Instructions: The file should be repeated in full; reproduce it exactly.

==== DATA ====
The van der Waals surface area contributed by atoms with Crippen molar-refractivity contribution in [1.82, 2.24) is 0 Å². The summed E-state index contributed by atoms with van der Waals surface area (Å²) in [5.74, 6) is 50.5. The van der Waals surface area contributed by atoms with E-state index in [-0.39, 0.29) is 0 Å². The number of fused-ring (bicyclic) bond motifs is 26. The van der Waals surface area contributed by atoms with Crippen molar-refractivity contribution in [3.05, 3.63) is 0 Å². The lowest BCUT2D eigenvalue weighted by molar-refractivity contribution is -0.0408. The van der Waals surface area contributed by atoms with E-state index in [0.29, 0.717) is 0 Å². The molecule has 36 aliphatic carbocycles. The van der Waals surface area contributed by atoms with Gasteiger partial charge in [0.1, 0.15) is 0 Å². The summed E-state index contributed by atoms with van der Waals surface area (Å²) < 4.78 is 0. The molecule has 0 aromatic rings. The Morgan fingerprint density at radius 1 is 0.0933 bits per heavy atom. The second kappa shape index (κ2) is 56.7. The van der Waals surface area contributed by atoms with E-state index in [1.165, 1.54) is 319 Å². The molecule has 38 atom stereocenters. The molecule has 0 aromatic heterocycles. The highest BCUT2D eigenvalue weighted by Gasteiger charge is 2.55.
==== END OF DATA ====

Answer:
The van der Waals surface area contributed by atoms with Crippen molar-refractivity contribution in [1.82, 2.24) is 0 Å². The summed E-state index contributed by atoms with van der Waals surface area (Å²) in [5.74, 6) is 50.5. The van der Waals surface area contributed by atoms with E-state index in [-0.39, 0.29) is 0 Å². The number of fused-ring (bicyclic) bond motifs is 26. The van der Waals surface area contributed by atoms with Crippen molar-refractivity contribution in [3.05, 3.63) is 0 Å². The lowest BCUT2D eigenvalue weighted by molar-refractivity contribution is -0.0408. The van der Waals surface area contributed by atoms with E-state index in [0.29, 0.717) is 0 Å². The molecule has 36 aliphatic carbocycles. The van der Waals surface area contributed by atoms with Gasteiger partial charge in [0.1, 0.15) is 0 Å². The summed E-state index contributed by atoms with van der Waals surface area (Å²) < 4.78 is 0. The molecule has 0 aromatic rings. The Morgan fingerprint density at radius 1 is 0.0933 bits per heavy atom. The second kappa shape index (κ2) is 56.7. The van der Waals surface area contributed by atoms with E-state index in [1.165, 1.54) is 319 Å². The molecule has 38 atom stereocenters. The molecule has 0 aromatic heterocycles. The highest BCUT2D eigenvalue weighted by Gasteiger charge is 2.55.